Carrie’s conscientious pre-committee committee

Pro-Beijing businessman Michael Tien holds forth on Bloomberg TV, explaining that the Chinese leadership want Hong Kong restored to warm-and-cuddly peace and harmony well before National Day on October 1. He says Beijing might be cool with one or two thousand people marching on the big day, but a turnout of 100,000, however peaceful, would be unacceptable. (A million people look at their calendars and smirk.)

As just one member of Hong Kong’s pro-Beijing camp, Tien is not especially clued-in to the thinking in Zhongnanhai. Indeed, being relatively presentable and human-sounding, he is probably less trusted than many other loyalists.

Still, this suggests three options…

If the CCP really must have absolute calm in Hong Kong by mid-September, it needs to make a few concessions (like officially withdrawing the extradition bill) pretty soon. To save face, Beijing would dump the humiliation on the local administration.

Alternatively, as we are constantly reminded, China could send the troops in – but this would wreck the National Day ceremonies (and much else) far more than any number of Hongkongers on a protest.

Thirdly, they just muddle through and go back and look at it all later. This seems the obvious choice – assuming they are not totally obsessive-compulsive about the headcount at Victoria Park on October 1.

If Beijing favoured the first option – hurry up and do a climb-down – it would now be pushing Hong Kong Chief Executive Carrie Lam to stop being such an embarrassing klutz.

So, what is she up to right now?

Oh no…

She wouldn’t really set up a committee to set up the committee that will do some dialogue to resolve Hong Kong’s unrest? Would she? But of course – Carrie Lam invites ‘dozens of [old, stale, credibility-voiding] prominent figures’ to discuss how to establish her previously announced platform.

Among the worthies will be billionaire scion Henry Tang whose qualifications for the task include: nice-but-dim, into wine, former owner of an illegal luxury basement, and lost a rigged Chief Executive ‘election’. Other notables are academics, clerics, former pro-government political types, and there’s a microbiology professor. They are all ‘conscientious’ – though not objectors.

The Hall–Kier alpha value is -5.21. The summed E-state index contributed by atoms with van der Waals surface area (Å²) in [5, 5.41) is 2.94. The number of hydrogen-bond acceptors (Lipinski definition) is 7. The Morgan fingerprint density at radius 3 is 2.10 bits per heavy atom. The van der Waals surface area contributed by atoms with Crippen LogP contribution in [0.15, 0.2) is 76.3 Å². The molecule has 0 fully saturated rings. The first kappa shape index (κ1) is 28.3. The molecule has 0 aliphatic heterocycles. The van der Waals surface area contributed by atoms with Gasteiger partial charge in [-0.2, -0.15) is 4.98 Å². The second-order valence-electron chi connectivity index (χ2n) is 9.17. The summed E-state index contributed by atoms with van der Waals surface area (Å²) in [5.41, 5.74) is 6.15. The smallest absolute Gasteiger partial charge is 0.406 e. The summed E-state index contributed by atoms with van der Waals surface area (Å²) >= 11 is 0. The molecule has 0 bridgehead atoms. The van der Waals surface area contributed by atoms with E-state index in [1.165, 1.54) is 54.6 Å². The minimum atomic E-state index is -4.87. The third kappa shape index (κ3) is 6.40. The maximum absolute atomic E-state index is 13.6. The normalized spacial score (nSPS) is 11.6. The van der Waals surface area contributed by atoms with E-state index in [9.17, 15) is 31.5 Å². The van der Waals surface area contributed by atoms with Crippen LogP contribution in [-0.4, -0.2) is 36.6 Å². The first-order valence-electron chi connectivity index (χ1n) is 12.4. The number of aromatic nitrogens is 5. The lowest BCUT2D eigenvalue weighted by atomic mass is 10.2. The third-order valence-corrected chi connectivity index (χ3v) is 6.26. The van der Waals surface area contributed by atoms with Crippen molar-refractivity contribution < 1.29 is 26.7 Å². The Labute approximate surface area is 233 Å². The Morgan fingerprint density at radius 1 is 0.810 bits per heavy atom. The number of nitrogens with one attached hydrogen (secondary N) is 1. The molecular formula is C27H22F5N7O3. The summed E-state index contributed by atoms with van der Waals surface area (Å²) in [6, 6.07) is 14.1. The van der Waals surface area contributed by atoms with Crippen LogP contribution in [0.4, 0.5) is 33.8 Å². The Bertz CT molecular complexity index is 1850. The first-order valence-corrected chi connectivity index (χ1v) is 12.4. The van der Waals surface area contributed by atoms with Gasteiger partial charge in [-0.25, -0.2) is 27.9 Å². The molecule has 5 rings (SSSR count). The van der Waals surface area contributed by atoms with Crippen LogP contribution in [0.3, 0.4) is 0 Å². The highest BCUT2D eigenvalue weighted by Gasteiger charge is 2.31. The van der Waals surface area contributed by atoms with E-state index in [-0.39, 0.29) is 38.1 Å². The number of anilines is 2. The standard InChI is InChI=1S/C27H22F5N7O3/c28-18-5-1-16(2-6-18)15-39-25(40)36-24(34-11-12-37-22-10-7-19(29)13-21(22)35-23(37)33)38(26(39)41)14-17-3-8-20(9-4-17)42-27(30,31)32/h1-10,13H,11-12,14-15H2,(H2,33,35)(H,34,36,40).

This is the Hong Kong establishment unwittingly up to its neck in self-parody – asking elite insiders to find a way to listen to the public. The solution to the problem is the problem.

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27 Responses to Carrie’s conscientious pre-committee committee

  1. Reactor #4 says:

    It’s a crying shame that the Turner Prize is restricted to British people. Otherwise, the small pile of crap the protesters painstakingly assembled up at the Yuen Long MTR station last night would, in my opinion, have been a shoe-in for this year’s award. The splashings that were made to the concourse floor garnished the thing beautifully. In fact I am convinced that this element was a deliberate homage to JMWT, who incorporated “light shimmering” into many of his signature pieces. Marvelous.

  2. Cassowary says:

    On top of this committee being comically irrelevant, the protesters smell an obvious trap. Protest leaders who have dialogues with Carrie Lam tend to end up in jail.

    This government’s boneheaded repetition of the same 2 or 3 ineffective tactics – make it the cops’ problem, clutch pearls about the economy, form a committee – over and over again don’t simply demonstrate a tragic lack of creativity. It shows that they have been reduced to window dressing. This is theatre intended to show that they are Doing Something. It will probably be used to justify a harder crackdown later. Welp, we tried talking to them. They refused. See?

  3. frequent visitor says:

    Typically a democratically elected legislature is the preferred platform for dialogue.

  4. old git says:

    The official committee line to take is exemplified here